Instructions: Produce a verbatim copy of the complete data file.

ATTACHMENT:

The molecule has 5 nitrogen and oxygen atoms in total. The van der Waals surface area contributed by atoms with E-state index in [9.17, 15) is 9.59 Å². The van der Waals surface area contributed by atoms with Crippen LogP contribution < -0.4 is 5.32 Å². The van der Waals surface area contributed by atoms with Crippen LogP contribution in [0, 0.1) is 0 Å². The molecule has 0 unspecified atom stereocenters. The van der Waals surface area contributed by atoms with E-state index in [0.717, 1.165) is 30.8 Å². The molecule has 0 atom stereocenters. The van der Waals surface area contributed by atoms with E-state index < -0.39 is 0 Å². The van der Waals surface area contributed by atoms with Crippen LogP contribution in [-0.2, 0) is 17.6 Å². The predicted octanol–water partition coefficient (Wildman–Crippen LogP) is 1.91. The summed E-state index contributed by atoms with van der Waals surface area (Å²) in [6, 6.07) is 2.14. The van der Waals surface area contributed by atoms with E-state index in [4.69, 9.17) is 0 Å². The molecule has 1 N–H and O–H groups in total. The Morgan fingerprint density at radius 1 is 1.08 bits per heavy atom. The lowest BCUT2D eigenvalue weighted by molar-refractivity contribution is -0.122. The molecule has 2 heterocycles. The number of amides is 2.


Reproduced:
The molecule has 5 nitrogen and oxygen atoms in total. The van der Waals surface area contributed by atoms with E-state index in [9.17, 15) is 9.59 Å². The van der Waals surface area contributed by atoms with Crippen LogP contribution < -0.4 is 5.32 Å². The van der Waals surface area contributed by atoms with Crippen LogP contribution in [0, 0.1) is 0 Å². The molecule has 0 unspecified atom stereocenters. The van der Waals surface area contributed by atoms with E-state index in [0.717, 1.165) is 30.8 Å². The molecule has 0 atom stereocenters. The van der Waals surface area contributed by atoms with E-state index < -0.39 is 0 Å². The van der Waals surface area contributed by atoms with Crippen LogP contribution in [-0.2, 0) is 17.6 Å². The predicted octanol–water partition coefficient (Wildman–Crippen LogP) is 1.91. The summed E-state index contributed by atoms with van der Waals surface area (Å²) in [6, 6.07) is 2.14. The van der Waals surface area contributed by atoms with E-state index in [4.69, 9.17) is 0 Å². The molecule has 1 N–H and O–H groups in total. The Morgan fingerprint density at radius 1 is 1.08 bits per heavy atom. The lowest BCUT2D eigenvalue weighted by molar-refractivity contribution is -0.122. The molecule has 2 heterocycles. The number of amides is 2.